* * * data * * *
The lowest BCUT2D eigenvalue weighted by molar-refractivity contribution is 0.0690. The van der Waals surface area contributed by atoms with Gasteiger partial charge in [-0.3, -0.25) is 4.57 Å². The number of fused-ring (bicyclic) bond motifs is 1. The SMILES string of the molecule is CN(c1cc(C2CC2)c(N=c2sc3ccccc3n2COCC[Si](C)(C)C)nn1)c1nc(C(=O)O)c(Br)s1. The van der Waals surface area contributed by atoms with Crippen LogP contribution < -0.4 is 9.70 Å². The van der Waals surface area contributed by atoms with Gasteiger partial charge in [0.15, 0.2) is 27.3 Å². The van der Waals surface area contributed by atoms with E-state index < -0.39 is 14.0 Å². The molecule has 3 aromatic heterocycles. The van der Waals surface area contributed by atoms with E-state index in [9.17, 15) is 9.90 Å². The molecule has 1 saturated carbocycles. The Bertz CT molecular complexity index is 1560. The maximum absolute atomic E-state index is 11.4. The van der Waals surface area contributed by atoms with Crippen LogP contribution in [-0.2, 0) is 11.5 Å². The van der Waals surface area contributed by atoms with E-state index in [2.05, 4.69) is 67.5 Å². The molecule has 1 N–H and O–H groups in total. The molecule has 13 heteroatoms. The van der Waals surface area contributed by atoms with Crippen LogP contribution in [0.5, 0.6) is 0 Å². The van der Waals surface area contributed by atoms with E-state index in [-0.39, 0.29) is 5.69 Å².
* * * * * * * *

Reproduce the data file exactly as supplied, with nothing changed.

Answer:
The lowest BCUT2D eigenvalue weighted by molar-refractivity contribution is 0.0690. The van der Waals surface area contributed by atoms with Gasteiger partial charge in [-0.3, -0.25) is 4.57 Å². The number of fused-ring (bicyclic) bond motifs is 1. The SMILES string of the molecule is CN(c1cc(C2CC2)c(N=c2sc3ccccc3n2COCC[Si](C)(C)C)nn1)c1nc(C(=O)O)c(Br)s1. The van der Waals surface area contributed by atoms with Crippen LogP contribution < -0.4 is 9.70 Å². The van der Waals surface area contributed by atoms with Gasteiger partial charge in [0.15, 0.2) is 27.3 Å². The van der Waals surface area contributed by atoms with E-state index < -0.39 is 14.0 Å². The molecule has 3 aromatic heterocycles. The van der Waals surface area contributed by atoms with E-state index in [9.17, 15) is 9.90 Å². The molecule has 1 saturated carbocycles. The Bertz CT molecular complexity index is 1560. The maximum absolute atomic E-state index is 11.4. The van der Waals surface area contributed by atoms with Crippen LogP contribution in [-0.2, 0) is 11.5 Å². The van der Waals surface area contributed by atoms with E-state index in [2.05, 4.69) is 67.5 Å². The molecule has 1 N–H and O–H groups in total. The molecule has 13 heteroatoms. The van der Waals surface area contributed by atoms with Crippen LogP contribution in [0.5, 0.6) is 0 Å². The van der Waals surface area contributed by atoms with E-state index in [-0.39, 0.29) is 5.69 Å².